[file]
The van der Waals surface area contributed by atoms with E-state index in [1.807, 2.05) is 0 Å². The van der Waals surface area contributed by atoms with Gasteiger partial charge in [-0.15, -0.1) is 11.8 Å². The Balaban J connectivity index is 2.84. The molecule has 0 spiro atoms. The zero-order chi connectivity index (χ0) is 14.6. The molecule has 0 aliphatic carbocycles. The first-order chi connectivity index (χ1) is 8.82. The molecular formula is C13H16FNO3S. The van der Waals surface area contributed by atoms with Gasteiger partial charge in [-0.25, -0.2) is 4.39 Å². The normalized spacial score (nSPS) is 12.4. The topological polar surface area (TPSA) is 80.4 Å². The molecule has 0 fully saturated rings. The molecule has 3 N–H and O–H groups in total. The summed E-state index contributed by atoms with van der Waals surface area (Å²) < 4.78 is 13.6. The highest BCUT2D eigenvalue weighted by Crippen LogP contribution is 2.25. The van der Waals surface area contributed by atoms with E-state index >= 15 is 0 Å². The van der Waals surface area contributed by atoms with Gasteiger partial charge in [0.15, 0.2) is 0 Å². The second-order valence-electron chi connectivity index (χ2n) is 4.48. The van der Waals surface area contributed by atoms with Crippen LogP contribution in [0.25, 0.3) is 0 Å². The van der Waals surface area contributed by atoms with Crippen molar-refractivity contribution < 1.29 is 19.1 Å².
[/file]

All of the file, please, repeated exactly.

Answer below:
The van der Waals surface area contributed by atoms with E-state index in [1.807, 2.05) is 0 Å². The van der Waals surface area contributed by atoms with Gasteiger partial charge in [-0.15, -0.1) is 11.8 Å². The Balaban J connectivity index is 2.84. The molecule has 0 spiro atoms. The zero-order chi connectivity index (χ0) is 14.6. The molecule has 0 aliphatic carbocycles. The first-order chi connectivity index (χ1) is 8.82. The molecular formula is C13H16FNO3S. The van der Waals surface area contributed by atoms with Gasteiger partial charge in [-0.25, -0.2) is 4.39 Å². The normalized spacial score (nSPS) is 12.4. The topological polar surface area (TPSA) is 80.4 Å². The molecule has 0 fully saturated rings. The molecule has 3 N–H and O–H groups in total. The summed E-state index contributed by atoms with van der Waals surface area (Å²) < 4.78 is 13.6. The highest BCUT2D eigenvalue weighted by Crippen LogP contribution is 2.25. The van der Waals surface area contributed by atoms with E-state index >= 15 is 0 Å². The van der Waals surface area contributed by atoms with Gasteiger partial charge in [0.15, 0.2) is 0 Å². The second-order valence-electron chi connectivity index (χ2n) is 4.48. The van der Waals surface area contributed by atoms with Crippen LogP contribution in [0.25, 0.3) is 0 Å². The van der Waals surface area contributed by atoms with Crippen molar-refractivity contribution < 1.29 is 19.1 Å².